Gassho, Thich Nhat Hanh

January 21, 2022

Thich Nhat Hanh, via Upaya Zen Center.

The Vietnamese Buddhist monk and teacher Thich Nhat Hanh has gone. He was 95.

A champion of mindfulness, compassion, and peace, he departed from the Tu Hieu Temple in his homeland, where once — as an opponent of the Vietnam War — he was not welcome.

He returned twice to teach, publish, and lead retreats and ceremonies before finally going home for good in 2018, following a stroke four years earlier.

In his book “At Home in the World,” published in 2016, Nhat Hanh addressed his inevitable leaving. He wrote:

This body of mine will disintegrate, but my actions will continue me. If you think I am only this body, then you have not truly seen me. When you look at my friends, you see my continuation. When you see someone walking with mindfulness and compassion, you know he is my continuation. I don’t see why we have to say “I will die,” because I can already see myself in you, in other people, and in future generations.

Even when the cloud is not there, it continues as snow or rain. It is impossible for the cloud to die. It can become rain or ice, but it cannot become nothing. The cloud does not need to have a soul in order to continue. There’s no beginning and no end. I will never die. There will be a dissolution of this body, but that does not mean my death.

I will continue, always.

The Upaya Zen Center of Santa Fe will offer a memorial service via YouTube at 5:30 p.m. Mountain time today. The Zen center he co-founded, Plum Village, plans an extended remembrance beginning tomorrow. You can read more about Thich Nhat Hanh at Lion’s Roar.

Freezing Friday

January 21, 2022

Ice, ice, baby.

Went to the taxidermist this morning and they said they wouldn’t need to skin me this time.

“Nope, you look as well as can be expected for a wretched old bag of bone splinters and bad ideas,” the hide inspector said. “But since I don’t get to use the melon baller on you again I’m going to freeze this spot on top of your head because a little hit of schadenfreude relieves my weltzschmerz, if only for a moment. Also, you have health insurance.”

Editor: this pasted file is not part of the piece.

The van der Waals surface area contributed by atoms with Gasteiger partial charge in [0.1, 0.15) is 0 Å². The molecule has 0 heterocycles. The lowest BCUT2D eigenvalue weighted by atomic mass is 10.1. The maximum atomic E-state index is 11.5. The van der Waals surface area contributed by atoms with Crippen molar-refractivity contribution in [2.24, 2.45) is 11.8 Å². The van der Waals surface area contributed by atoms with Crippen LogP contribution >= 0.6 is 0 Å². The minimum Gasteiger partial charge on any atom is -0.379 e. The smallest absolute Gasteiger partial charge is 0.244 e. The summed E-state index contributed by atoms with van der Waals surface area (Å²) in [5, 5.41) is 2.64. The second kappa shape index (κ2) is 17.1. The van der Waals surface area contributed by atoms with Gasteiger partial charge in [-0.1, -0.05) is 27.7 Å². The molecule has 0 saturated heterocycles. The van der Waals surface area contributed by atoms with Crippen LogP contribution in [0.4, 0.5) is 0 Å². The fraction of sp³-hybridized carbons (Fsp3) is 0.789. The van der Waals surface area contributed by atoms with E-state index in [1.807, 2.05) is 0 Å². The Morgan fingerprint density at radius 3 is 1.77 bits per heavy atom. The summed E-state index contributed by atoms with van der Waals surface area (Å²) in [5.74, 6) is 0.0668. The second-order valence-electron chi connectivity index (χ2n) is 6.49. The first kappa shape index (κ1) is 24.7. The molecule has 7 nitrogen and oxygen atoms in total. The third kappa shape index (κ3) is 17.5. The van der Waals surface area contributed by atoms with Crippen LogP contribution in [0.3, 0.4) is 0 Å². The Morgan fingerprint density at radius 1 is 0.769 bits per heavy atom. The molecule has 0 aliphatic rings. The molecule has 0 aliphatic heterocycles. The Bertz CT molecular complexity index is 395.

She also found the usual scattering of “wisdom spots,” but not inside my head, where I could really use them.

Take it to the bridge

January 21, 2022

Sonny Rollins doesn’t play anymore because he can’t.

But there was a time when he stepped out of the jazz spotlight voluntarily, because he felt he wasn’t living up to his own musical expectations.

Rollins spent the next two years playing to the sky from the Williamsburg Bridge, spanning the East River in New York City. And 60 years ago this month, he returned to the studio for a session that led to his comeback album, “The Bridge.”

“What made me withdraw and go to the bridge was how I felt about my own playing,” says Rollins, now 91. “I knew I was dissatisfied.”

John Fordham of The Guardian has the story here.

Wrong ring

January 20, 2022

Kurt Vonnegut would’ve recognized this asshole.

Poor Joe. Thought he finally grabbed the brass ring. Turns out it was The Turtle’s asshole.

 

Trails, please, and hold the tears

January 19, 2022

The Duck! City as seen from just above the Embudo dam.

I’ve been in something of a metaphorical rut lately, bikewise, so today I thought I’d get in an actual rut as a change of pace.

The Voodoo Nakisi and I took the foothills trails south to the Hilldale Loop and back, and real, physical ruts there were aplenty. I hadn’t been down that way since November 2021, and it seems weather and traffic have done some remodeling in my absence.

Is that gravel or dirt? The UCI Gravel Committee is never around
when you really need it.

The weather was brisk, and there weren’t a lot of people out and about, which was fine. The trails and I were getting reacquainted, and we’re both old enough to do without chaperones. Nobody needs to see me busting a move, especially if it ends with a busted bone.

My attention has been known to wander, and occasionally I find myself riding the trail in my mind, not the one under my wheels. This caused me to perform a trick dismount once in Bibleburg’s Palmer Park, when the mental and physical trails differed by a couple crucial meters after some unheralded renovations by the trail fairies. The bike went down, but I did not.

Today I kept the pace moderate and the autopilot off, and my miscues left neither paint nor DNA behind. I have an appointment with the dermatologist coming up and I don’t need any quips about leaving skin removal to the professionals.

Speaking of getting skinned, here’s hoping that the Jan. 6 committee gets to hang a big, greasy, orange hide on its wall now that the Supremes have declined to pull The Very Stable Genius’s fat out of the fire he started.

Ordinarily I don’t approve of trophy hunting, but some heads just beg to be mounted. The National Archives taxidermist better have all of his shots and a hazmat suit.

A Monday mooning

January 17, 2022

A smattering of Oliphant from the Mad Dog library.

A few observations under the Wolf Moon:

• A Puck in the gob. The Albquerque Journal has a little piece on my favorite political cartoonist, Pat Oliphant, who spent 60 years pantsing the powerful before failing eyesight finally pushed him away from the drawing board. I met Oliphant in the Seventies, when the Fine Arts Center in Bibleburg hosted an exhibition of his work. He was very gracious to a dumbass hippie kid who claimed he was a cartoonist too, enduring a bit of grilling and even volunteering a few tips.